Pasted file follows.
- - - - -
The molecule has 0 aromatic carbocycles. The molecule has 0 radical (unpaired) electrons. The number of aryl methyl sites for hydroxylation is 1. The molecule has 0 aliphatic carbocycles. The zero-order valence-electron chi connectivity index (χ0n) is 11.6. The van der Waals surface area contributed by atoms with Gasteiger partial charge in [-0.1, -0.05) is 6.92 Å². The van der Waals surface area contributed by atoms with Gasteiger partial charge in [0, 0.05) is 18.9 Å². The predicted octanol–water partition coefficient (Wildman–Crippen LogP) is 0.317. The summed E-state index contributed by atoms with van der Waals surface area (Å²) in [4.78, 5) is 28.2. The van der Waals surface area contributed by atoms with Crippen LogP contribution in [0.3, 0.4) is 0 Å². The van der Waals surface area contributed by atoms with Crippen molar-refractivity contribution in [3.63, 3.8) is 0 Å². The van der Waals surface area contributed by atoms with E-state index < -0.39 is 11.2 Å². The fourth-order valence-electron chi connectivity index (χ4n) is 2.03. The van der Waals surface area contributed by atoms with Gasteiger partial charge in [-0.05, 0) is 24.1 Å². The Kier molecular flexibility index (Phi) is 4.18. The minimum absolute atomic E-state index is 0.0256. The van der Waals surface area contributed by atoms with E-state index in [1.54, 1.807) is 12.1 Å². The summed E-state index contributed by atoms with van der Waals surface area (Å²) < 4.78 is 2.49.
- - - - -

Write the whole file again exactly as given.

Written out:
The molecule has 0 aromatic carbocycles. The molecule has 0 radical (unpaired) electrons. The number of aryl methyl sites for hydroxylation is 1. The molecule has 0 aliphatic carbocycles. The zero-order valence-electron chi connectivity index (χ0n) is 11.6. The van der Waals surface area contributed by atoms with Gasteiger partial charge in [-0.1, -0.05) is 6.92 Å². The van der Waals surface area contributed by atoms with Gasteiger partial charge in [0, 0.05) is 18.9 Å². The predicted octanol–water partition coefficient (Wildman–Crippen LogP) is 0.317. The summed E-state index contributed by atoms with van der Waals surface area (Å²) in [4.78, 5) is 28.2. The van der Waals surface area contributed by atoms with Crippen LogP contribution in [0.3, 0.4) is 0 Å². The van der Waals surface area contributed by atoms with Crippen molar-refractivity contribution in [3.63, 3.8) is 0 Å². The van der Waals surface area contributed by atoms with E-state index < -0.39 is 11.2 Å². The fourth-order valence-electron chi connectivity index (χ4n) is 2.03. The van der Waals surface area contributed by atoms with Gasteiger partial charge in [-0.05, 0) is 24.1 Å². The Kier molecular flexibility index (Phi) is 4.18. The minimum absolute atomic E-state index is 0.0256. The van der Waals surface area contributed by atoms with E-state index in [1.54, 1.807) is 12.1 Å². The summed E-state index contributed by atoms with van der Waals surface area (Å²) < 4.78 is 2.49.